What's the Difference Between Syrah and Shiraz? | Winetraveler.com

Could you explain the Syrah grape variety? Where is it grown, where is its best expression found, what does it taste like and where does it come from? What are ideal food pairings for Syrah Shiraz?

Syrah/Shiraz are the exact same grape. It was brought over from France, where in Northern Rhone it found its spotlight. The special dialect came from Persia, as Shiraz is a ancient city. Many in Australia believed that the grape Syrah came from this ancient city. Though, after clonal research it has been confirmed that it is indeed from France.

Shiraz and Syrah - What's the Difference? | Winetraveler.com
In Australia, the Syrah grape variety is referred to as Shiraz, even though it’s the exact same grape as Syrah grown in France and elsewhere around the world.

Shiraz is a black skinned grape with high pigmentation. It’s known for having a deep inky color, with fresh and roasted berry tones (especially in Barossa, Australia). Classic notes for Syrah are smoked meats, black peppercorns and lifted floral aromatics while still being very fruit forward. Syrah is a type of wine with real personality, it is super floral, peppery and fruit forward on the nose and palate.

At The Florentine, we have Prosciutto wrapped black mission figs as an antipasti. They are roasted and served with crumbled Gorgonzola. This paired up with the a juicy Shiraz is a match made in heaven. The sweetness of the soft fig balances out the jammy tones in the wine, and the salty, smoky and crispy prosciutto elevates the smoky meaty tones within the wine.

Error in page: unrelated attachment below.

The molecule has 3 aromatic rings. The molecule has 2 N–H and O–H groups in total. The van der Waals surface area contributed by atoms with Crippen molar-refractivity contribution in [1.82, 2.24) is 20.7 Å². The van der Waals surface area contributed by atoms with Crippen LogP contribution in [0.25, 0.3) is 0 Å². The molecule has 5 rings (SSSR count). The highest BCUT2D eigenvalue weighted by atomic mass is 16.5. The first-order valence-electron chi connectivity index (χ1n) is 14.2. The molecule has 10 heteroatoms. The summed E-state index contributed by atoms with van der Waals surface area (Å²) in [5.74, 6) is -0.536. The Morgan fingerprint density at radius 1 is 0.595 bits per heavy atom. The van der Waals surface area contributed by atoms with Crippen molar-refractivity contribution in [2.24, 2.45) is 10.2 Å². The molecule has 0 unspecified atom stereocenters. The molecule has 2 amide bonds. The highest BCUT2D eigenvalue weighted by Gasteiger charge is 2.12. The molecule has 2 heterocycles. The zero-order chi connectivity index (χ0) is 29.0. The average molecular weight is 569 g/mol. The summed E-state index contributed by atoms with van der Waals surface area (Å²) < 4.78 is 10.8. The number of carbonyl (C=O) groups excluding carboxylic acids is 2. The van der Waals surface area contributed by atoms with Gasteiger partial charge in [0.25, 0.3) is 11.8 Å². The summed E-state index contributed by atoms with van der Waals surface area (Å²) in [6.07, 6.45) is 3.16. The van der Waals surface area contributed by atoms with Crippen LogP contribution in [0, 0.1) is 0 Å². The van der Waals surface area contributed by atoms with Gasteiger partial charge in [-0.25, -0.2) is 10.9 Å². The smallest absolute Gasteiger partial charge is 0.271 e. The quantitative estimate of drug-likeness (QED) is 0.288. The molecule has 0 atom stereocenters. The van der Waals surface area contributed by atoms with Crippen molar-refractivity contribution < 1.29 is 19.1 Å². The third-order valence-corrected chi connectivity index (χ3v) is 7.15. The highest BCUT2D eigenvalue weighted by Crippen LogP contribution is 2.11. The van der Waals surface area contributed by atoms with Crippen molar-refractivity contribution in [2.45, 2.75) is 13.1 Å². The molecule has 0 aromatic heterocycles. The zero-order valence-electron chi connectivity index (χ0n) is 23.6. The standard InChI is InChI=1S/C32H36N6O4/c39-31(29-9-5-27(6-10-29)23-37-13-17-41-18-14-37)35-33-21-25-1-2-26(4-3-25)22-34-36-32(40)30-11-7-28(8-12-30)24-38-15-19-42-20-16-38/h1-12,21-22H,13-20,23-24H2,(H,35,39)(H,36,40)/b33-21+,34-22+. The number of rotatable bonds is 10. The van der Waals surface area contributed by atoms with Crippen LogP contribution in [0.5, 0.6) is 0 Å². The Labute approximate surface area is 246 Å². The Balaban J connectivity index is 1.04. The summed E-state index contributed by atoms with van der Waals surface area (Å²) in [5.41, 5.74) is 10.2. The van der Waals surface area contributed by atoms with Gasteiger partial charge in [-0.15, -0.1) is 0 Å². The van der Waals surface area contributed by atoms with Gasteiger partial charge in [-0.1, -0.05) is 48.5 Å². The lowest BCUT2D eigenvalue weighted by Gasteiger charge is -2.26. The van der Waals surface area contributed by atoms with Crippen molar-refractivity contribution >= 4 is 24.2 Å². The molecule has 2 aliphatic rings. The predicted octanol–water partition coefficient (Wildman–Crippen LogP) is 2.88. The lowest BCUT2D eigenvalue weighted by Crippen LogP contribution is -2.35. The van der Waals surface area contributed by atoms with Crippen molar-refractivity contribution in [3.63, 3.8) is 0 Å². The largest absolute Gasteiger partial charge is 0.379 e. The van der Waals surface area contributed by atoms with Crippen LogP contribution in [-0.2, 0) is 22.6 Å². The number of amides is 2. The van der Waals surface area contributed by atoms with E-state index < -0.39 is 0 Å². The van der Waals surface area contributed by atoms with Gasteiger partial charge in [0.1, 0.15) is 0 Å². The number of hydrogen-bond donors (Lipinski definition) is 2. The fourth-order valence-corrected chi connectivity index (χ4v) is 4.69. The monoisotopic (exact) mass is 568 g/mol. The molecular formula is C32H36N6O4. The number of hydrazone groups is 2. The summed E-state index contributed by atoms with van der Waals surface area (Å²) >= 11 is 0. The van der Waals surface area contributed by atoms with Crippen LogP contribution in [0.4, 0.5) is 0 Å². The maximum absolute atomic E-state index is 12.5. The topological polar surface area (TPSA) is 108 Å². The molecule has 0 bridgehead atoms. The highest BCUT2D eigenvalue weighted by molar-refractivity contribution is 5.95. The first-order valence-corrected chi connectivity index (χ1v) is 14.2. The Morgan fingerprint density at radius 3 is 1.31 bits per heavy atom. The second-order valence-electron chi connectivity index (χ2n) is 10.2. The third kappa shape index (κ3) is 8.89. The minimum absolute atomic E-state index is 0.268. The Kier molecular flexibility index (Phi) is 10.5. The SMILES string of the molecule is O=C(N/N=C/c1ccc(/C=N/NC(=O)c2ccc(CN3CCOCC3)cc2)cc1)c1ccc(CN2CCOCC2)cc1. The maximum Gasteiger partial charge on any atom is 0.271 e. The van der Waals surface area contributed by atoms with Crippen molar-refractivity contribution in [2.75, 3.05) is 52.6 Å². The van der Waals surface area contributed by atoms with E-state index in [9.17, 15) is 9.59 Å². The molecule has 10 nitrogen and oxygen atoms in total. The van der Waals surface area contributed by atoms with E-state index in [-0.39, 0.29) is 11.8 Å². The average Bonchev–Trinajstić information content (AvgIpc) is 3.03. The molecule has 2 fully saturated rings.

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Alexandria Sarovich
Wine Director at The Florentine Chicago
Alex assumed the roles of Wine Director in January 2016 and Sommelier in September 2015, having been Captain of The Florentine for a year prior. Her job entails directing a 200+ bottle wine inventory, ordering and maintaining the wine list, and tracking and analyzing pertinent data. With a Wine & Spirits Level 2 Certification, a European Wine Certification with Distinction, and a Court of Master Sommeliers Level 2 Certification, and currently in the Court of Master Sommeliers Level 3 program, Alex is extremely knowledgable and has a special liking for sparkling rosé as well.

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